The result has been a marked increase in litigation attempting to compel health care entities to provide specific services in violation of their religious beliefs or moral objections. Within the past five years, examples of this have included suits over religious refusals to provide abortion and sterilization procedures in violation of religious directives. See Means v. U.S. Conference of Catholic Bishops, No. 1:15CV353, 2015 WL 3970046 (W.D. Mich. 2015) (abortion); ACLU v. Trinity Health Corp., 178 F. Supp. 3d 614 (E.D. Mich. 2016) (abortion); Chamorro v. Dignity Health, No. 15549626 (Cal. Super. Ct. Dec. 28, 2015) (sterilization). Even where health care systems have attempted to make accommodations by referring procedures from entities with objections to non-objecting entities in the same system, litigation has ensued to compel objecting health care providers to provide services in violation of religious beliefs and over moral objections. See Minton v. Dignity Health, No. 17558259 (Cal. Super. Ct. April 19, 2017) (appeal pending Cal. App. 1st District).

While the new rule is generally a return to the 2008 regulation, it defines key terms in the regulation more comprehensively than the earlier regulations, as well as requires a more detailed compliance certification to document the rule’s enforcement. Most of the new definitions broaden the scope of individuals and entities entitled to exercise conscience protections and expand the actions that can be subject to religious or moral objections. Items of particular note in the new rule are:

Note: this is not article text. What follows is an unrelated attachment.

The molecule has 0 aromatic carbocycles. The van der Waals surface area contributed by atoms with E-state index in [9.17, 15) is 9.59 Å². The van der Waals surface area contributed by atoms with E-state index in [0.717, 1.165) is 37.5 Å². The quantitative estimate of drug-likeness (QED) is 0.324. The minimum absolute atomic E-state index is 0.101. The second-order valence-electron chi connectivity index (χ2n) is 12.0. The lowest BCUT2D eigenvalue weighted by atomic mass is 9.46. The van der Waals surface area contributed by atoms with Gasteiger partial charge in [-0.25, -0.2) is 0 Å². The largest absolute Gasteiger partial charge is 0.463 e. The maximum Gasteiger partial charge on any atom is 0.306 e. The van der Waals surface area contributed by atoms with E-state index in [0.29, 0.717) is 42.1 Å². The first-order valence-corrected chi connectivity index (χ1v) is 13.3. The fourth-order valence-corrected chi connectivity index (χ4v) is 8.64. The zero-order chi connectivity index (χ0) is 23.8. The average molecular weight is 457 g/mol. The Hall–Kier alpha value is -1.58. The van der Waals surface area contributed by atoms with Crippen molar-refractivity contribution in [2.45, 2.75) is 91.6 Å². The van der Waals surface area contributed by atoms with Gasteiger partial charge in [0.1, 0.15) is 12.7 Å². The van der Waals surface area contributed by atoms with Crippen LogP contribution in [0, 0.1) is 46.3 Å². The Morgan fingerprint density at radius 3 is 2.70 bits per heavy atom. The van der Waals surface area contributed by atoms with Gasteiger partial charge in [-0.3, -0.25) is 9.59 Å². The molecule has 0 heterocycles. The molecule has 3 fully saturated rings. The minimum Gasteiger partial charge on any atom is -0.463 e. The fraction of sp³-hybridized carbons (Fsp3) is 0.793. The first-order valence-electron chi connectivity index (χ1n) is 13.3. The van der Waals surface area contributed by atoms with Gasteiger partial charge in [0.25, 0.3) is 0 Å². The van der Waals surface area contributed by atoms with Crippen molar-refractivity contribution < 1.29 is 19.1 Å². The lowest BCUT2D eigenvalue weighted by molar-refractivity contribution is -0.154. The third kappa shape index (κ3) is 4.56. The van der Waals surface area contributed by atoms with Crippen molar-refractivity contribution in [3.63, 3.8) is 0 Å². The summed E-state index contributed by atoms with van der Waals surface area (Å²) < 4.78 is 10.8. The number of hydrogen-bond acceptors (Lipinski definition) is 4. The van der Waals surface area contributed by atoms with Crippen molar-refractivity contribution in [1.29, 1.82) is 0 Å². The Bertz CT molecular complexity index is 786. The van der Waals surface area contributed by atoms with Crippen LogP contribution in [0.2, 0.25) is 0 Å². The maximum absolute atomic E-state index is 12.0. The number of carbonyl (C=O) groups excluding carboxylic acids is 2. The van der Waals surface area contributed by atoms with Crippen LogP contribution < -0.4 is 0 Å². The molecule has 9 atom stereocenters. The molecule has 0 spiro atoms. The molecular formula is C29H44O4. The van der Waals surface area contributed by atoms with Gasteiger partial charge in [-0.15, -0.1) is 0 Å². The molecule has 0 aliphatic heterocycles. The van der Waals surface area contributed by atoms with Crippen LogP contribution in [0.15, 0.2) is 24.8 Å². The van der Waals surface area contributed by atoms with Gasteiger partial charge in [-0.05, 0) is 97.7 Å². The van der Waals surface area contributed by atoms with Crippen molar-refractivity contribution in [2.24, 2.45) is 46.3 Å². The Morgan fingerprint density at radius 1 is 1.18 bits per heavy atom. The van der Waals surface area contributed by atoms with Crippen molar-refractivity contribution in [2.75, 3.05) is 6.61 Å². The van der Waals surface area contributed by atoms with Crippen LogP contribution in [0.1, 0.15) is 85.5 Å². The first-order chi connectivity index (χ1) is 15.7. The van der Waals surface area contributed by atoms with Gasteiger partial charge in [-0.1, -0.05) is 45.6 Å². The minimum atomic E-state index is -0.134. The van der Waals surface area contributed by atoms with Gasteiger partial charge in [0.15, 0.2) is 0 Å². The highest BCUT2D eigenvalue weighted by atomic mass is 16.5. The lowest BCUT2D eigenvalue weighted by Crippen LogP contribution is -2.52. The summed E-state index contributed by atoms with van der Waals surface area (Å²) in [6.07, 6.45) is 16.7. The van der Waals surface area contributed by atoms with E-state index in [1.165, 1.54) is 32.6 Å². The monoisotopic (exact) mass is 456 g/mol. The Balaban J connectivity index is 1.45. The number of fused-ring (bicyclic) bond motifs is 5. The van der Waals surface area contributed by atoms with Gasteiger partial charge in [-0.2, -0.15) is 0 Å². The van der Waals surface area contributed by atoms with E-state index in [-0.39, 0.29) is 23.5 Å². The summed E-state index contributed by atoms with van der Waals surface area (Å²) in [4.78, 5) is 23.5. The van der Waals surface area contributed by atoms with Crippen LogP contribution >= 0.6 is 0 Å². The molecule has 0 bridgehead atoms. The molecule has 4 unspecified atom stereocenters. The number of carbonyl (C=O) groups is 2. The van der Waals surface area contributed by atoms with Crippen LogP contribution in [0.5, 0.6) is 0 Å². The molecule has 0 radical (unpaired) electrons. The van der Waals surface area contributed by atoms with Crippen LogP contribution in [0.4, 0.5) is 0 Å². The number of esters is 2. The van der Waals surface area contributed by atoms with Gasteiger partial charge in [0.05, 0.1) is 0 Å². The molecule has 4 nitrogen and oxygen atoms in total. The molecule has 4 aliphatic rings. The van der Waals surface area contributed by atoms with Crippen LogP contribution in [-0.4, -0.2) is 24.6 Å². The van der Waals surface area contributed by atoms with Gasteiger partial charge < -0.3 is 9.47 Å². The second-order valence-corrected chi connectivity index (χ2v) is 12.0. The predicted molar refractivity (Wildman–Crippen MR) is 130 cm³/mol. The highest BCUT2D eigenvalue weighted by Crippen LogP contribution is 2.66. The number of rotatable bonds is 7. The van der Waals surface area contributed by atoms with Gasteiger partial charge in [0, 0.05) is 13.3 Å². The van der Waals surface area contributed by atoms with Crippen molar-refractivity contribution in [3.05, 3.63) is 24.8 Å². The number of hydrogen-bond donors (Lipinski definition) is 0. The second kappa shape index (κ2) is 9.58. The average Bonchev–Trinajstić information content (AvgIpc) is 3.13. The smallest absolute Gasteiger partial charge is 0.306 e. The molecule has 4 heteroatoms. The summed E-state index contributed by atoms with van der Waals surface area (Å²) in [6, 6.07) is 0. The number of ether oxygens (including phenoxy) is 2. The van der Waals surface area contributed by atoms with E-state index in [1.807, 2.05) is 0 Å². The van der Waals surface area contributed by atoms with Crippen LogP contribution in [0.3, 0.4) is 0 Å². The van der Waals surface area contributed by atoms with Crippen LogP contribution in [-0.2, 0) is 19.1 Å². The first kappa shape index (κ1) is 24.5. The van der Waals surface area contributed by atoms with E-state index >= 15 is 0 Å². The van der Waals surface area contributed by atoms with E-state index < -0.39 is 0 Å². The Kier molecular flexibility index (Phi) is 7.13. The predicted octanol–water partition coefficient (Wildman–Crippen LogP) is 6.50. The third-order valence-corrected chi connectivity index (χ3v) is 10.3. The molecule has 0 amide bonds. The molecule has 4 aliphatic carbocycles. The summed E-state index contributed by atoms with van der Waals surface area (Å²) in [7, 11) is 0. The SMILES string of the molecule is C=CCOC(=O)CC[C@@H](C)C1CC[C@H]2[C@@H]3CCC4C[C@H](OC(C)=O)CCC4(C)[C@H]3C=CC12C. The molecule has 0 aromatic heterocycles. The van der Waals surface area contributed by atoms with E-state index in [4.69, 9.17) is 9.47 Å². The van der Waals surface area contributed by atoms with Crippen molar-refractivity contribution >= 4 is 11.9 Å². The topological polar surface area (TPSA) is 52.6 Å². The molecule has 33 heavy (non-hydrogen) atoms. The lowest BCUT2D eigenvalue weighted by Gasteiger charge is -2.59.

• Protections to those who “assist in the performance” of a procedure are now defined to include anyone with a “specific, reasonable, and articulable connection.” By definition, this includes counseling, referrals or making arrangements for a procedure connected to a religious or moral objection. Comments on the rule anticipate this could extend to those scheduling an appointment or preparing a facility, but OCR expects that the “reasonable” and “specific” requirements will limit vague objections to actions only loosely connected to the objected-to procedure. For example, while the rule does extend protections to ambulance drivers and paramedics as health professionals whose services may have a reasonable and specific connection to the end-point health service, the guidance makes clear that “mere speculation that an objected-to service may occur” would not be sufficient.
  • Protected entities vary by the statute being enforced, but they include both individual health professionals and those in training for health professions, and hospitals, laboratories, biomedical research programs, pharmacies, health insurance issuers, plans, plan sponsors and third-party administrators. Comments released with the final rule also make clear that, unless otherwise required by statute, there is no requirement that employees provide prior notice of religious beliefs or moral convictions to receive protections.